Equally impressive was Veronique Nichanian's strong, sexy and deceptively complex work for Hermes. No ponyskin here but lots of subtle and original treatments, like the mahogany calfskin coat with an oversized Prince of Wales check applied by laser treatment. As usual, Nichanian's technical mastery shone through a collection of exquisite luxury garments built from the simplest elements: straight lines and small volumes (think luxury meets Mod), a handful of colours (burnt orange, mahogany, sulphur, black), and distorted patterns (micro- and macro- Prince of Wales and houndstooth). The muted shades were contrasted with flashes of patent crocodile belts in electric turquoise, fuchsia and acid yellow, styled with typical insouciance by her collaborator Mark Morrison.
A declaration of interest. Last year I was paid handsomely to write a book on Dries Van Noten's first 50 fashion shows, so my assertion that he is essentially an artist who works in fashion, rather than a designer, should be taken with a pinch of salt. That said, this was a distinctly arty and undoubtedly brave show. A single shaft of cinematic white light formed the catwalk. No music. Cigarette-smoking models with the air of decadent 1930s Oxbridge students walked slowly to the sound of the novelist Paul Auster and his wife reading from one of his works. "It was a miracle, a genuine miracle," intoned Auster, as a procession of muted tweeds and felted wools passed by, enlivened by occasional exotics: snakeskin loafers, richly coloured ties, a single scarlet blazer. Some found it pretentious. I found it curiously moving.
Heralded last season as the Great White Hope of British fashion, Kim Jones produced a confident, upbeat collection of casual separates - tracksuits and blouson jackets, macs and sweatshirts - with a high-toned colour palette of white, pale lilac, mint, duck-egg blue, scarlet, petrol and putty. It was bold, young, camp and very commercial. But here the use of cashmere, suede, and alpaca took his fresh style to a luxury level. It was no surprise to find the New York designer-consultant-stylist Andre Walker, an acknowledged expert on menswear fabrics, adding the finishing touches backstage. "I wanted to use brighter colours than you traditionally find in winter menswear," said Jones. "Dark winter clothes are depressing."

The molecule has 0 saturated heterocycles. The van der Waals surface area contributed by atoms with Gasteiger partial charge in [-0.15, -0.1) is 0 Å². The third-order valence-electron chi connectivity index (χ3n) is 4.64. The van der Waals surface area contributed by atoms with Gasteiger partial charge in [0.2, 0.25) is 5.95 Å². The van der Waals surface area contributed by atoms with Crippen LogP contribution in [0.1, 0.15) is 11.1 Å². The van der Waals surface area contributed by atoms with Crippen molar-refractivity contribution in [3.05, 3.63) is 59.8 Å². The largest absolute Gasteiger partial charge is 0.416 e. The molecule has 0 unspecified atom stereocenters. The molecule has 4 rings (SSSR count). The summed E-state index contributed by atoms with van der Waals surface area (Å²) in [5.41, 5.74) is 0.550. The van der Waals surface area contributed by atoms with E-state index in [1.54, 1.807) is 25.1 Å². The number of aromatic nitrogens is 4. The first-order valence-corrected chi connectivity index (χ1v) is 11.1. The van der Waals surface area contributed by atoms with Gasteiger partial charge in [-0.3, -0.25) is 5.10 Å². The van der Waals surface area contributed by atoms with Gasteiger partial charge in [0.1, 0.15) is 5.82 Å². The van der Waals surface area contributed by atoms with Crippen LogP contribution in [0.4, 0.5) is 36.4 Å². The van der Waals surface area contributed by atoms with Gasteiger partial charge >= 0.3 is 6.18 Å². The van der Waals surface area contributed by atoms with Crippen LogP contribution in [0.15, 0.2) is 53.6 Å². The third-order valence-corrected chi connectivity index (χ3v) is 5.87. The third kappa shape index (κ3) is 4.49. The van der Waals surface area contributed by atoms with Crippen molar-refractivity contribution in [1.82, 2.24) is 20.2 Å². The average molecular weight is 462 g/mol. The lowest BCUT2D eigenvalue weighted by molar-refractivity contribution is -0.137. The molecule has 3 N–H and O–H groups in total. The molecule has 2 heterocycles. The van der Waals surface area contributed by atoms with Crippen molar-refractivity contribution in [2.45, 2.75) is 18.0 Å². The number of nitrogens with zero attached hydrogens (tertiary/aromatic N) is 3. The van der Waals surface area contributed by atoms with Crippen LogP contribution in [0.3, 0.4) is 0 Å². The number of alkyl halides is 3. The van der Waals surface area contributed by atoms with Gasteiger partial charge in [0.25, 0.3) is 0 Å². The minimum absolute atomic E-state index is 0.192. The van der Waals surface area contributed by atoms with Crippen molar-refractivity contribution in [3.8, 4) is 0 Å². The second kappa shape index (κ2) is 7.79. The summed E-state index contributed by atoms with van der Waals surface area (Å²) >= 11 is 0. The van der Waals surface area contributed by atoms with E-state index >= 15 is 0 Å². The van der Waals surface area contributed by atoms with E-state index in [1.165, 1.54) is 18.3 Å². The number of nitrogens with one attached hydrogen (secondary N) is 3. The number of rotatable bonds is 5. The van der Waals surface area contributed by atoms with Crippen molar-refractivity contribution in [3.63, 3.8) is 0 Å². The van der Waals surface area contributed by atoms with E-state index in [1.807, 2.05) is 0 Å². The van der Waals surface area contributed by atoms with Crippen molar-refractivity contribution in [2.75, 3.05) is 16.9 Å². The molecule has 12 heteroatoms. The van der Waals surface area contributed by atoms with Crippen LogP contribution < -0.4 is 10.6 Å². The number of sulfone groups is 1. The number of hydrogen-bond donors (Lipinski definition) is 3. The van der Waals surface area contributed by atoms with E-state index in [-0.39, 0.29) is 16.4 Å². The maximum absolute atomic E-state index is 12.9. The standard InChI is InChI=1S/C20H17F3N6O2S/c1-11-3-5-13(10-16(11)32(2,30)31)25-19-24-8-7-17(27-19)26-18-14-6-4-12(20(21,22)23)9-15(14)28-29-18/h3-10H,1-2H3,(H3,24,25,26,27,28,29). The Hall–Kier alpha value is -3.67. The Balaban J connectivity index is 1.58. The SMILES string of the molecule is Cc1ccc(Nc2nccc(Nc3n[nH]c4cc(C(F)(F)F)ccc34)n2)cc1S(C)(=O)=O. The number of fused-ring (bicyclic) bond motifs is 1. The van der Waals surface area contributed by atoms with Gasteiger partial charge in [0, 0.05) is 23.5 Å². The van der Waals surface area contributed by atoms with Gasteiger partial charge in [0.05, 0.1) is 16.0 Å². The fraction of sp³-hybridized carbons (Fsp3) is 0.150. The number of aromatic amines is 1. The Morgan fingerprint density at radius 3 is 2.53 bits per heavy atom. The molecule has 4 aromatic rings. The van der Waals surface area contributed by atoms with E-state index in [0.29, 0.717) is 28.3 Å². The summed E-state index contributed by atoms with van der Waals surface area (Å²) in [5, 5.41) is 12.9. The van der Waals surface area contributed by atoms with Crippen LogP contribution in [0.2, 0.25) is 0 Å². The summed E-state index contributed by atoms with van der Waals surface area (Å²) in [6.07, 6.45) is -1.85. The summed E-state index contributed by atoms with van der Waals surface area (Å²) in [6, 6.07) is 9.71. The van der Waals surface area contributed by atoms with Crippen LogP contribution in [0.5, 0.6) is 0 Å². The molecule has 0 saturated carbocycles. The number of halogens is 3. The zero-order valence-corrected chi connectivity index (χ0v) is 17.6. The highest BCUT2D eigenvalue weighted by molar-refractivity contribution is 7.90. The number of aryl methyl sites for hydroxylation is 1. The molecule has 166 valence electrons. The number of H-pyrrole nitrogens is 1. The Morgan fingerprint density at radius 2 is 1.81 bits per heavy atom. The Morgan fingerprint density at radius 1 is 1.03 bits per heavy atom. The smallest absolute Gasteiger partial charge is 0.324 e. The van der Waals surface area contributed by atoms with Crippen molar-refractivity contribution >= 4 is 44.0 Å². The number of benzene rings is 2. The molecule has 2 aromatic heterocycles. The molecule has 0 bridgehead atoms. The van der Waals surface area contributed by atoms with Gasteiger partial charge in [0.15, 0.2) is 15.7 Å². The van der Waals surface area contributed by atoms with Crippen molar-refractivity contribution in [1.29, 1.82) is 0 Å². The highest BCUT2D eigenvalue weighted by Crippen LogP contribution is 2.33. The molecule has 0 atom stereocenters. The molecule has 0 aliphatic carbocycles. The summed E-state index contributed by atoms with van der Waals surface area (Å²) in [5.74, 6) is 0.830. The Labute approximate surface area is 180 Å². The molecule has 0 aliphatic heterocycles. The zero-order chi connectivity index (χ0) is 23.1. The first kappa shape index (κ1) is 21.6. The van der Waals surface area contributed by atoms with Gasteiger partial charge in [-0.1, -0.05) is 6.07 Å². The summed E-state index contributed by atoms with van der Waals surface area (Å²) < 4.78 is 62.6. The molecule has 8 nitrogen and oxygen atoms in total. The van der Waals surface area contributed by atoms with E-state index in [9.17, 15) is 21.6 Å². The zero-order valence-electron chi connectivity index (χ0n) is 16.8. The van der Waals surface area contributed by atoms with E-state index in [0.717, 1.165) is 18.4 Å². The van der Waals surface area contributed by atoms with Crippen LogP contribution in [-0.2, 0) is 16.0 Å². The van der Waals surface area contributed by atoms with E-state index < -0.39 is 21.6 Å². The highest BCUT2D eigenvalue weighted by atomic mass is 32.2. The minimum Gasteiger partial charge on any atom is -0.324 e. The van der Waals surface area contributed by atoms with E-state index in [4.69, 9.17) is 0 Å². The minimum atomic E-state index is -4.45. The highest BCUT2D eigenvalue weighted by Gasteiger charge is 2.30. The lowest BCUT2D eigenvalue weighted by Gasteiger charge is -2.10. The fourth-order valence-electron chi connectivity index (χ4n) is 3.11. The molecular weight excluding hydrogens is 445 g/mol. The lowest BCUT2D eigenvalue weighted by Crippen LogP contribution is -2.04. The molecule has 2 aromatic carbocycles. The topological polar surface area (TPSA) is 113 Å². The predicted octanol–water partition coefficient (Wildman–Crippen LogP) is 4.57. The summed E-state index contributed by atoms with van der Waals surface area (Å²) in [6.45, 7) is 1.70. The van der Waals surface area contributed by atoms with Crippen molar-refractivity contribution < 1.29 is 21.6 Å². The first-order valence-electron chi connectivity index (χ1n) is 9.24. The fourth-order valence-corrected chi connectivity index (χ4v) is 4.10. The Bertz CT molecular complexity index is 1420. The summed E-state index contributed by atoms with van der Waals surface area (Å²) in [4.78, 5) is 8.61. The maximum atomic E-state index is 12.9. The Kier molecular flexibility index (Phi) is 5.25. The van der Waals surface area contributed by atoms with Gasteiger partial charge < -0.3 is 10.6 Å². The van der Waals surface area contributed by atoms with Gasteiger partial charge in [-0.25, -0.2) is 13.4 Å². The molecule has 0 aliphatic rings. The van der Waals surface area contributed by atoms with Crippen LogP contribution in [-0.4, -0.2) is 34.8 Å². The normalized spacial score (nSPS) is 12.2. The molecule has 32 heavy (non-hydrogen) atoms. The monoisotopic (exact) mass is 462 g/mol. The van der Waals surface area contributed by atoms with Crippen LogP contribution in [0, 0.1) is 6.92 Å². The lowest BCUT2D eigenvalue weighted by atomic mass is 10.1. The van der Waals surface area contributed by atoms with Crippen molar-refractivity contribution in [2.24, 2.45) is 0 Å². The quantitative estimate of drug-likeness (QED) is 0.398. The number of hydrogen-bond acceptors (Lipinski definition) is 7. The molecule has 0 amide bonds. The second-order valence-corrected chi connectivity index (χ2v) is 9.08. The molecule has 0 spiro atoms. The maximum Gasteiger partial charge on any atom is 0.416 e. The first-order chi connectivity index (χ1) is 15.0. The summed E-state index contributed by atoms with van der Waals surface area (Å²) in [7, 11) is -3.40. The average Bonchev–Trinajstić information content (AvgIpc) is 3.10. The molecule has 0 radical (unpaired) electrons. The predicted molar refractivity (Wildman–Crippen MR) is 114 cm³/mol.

I have the seen the future of rock'n'roll, and its name is Hedi Slimane. At Dior Homme, he produced the spectacle of the season. To a bespoke track by the young rock gods Razorlight, he sent out an army of strutting teenage Steve Tylers, all flouncy locks and cocky looks, with sequinned eyelids and knitted scarves tumbling down to cuban-heeled gold lame boots. This was rock'n'roll glam to the power of 10, a long, lean 1970s silhouette with lashings of sheen and sparkle. But amid the glare I saw dusty pink cords, floor-length hooded cardigans and killer black wool pique coats. The finale featured eight Adonis-like drummers atop 30ft gantries, beating out a thundering rock backbeat on black Gretsch drum kits, while a phalanx of androgynous gender warriors stormed the catwalk. If Slimane put together enough material for an album, the tour would be a guaranteed sell-out.